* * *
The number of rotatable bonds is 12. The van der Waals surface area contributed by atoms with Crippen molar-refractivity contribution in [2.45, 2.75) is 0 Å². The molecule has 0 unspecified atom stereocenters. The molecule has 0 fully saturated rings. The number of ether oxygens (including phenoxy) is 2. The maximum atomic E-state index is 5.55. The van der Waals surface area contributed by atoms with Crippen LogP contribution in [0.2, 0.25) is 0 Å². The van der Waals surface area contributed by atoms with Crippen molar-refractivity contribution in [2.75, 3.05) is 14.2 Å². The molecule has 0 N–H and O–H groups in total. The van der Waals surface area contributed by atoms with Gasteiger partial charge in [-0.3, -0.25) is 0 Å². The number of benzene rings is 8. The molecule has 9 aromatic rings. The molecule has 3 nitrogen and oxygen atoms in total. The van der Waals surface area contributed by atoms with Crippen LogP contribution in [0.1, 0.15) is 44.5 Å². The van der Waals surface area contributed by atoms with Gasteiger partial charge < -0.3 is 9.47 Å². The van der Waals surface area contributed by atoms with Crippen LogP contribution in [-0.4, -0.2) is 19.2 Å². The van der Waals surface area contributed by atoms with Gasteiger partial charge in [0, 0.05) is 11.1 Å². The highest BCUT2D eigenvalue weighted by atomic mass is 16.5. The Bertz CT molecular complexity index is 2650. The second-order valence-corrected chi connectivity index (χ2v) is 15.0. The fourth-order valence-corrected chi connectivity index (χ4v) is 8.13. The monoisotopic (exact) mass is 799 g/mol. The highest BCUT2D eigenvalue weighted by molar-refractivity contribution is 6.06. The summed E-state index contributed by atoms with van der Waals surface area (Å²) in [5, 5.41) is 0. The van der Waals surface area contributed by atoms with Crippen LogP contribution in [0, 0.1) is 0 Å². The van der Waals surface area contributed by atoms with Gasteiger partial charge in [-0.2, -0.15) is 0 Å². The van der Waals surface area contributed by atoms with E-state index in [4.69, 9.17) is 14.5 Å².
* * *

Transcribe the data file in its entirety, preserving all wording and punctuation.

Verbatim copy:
The number of rotatable bonds is 12. The van der Waals surface area contributed by atoms with Crippen molar-refractivity contribution in [2.45, 2.75) is 0 Å². The molecule has 0 unspecified atom stereocenters. The molecule has 0 fully saturated rings. The number of ether oxygens (including phenoxy) is 2. The maximum atomic E-state index is 5.55. The van der Waals surface area contributed by atoms with Crippen LogP contribution in [0.2, 0.25) is 0 Å². The van der Waals surface area contributed by atoms with Crippen molar-refractivity contribution in [2.75, 3.05) is 14.2 Å². The molecule has 0 N–H and O–H groups in total. The van der Waals surface area contributed by atoms with Gasteiger partial charge in [-0.3, -0.25) is 0 Å². The number of benzene rings is 8. The molecule has 9 aromatic rings. The molecule has 3 nitrogen and oxygen atoms in total. The van der Waals surface area contributed by atoms with Crippen LogP contribution in [0.1, 0.15) is 44.5 Å². The van der Waals surface area contributed by atoms with Gasteiger partial charge < -0.3 is 9.47 Å². The van der Waals surface area contributed by atoms with Crippen LogP contribution in [-0.4, -0.2) is 19.2 Å². The van der Waals surface area contributed by atoms with Gasteiger partial charge in [0, 0.05) is 11.1 Å². The highest BCUT2D eigenvalue weighted by atomic mass is 16.5. The Bertz CT molecular complexity index is 2650. The second-order valence-corrected chi connectivity index (χ2v) is 15.0. The fourth-order valence-corrected chi connectivity index (χ4v) is 8.13. The monoisotopic (exact) mass is 799 g/mol. The highest BCUT2D eigenvalue weighted by molar-refractivity contribution is 6.06. The summed E-state index contributed by atoms with van der Waals surface area (Å²) in [5, 5.41) is 0. The van der Waals surface area contributed by atoms with Crippen LogP contribution in [0, 0.1) is 0 Å². The van der Waals surface area contributed by atoms with Gasteiger partial charge in [-0.2, -0.15) is 0 Å². The van der Waals surface area contributed by atoms with E-state index in [4.69, 9.17) is 14.5 Å².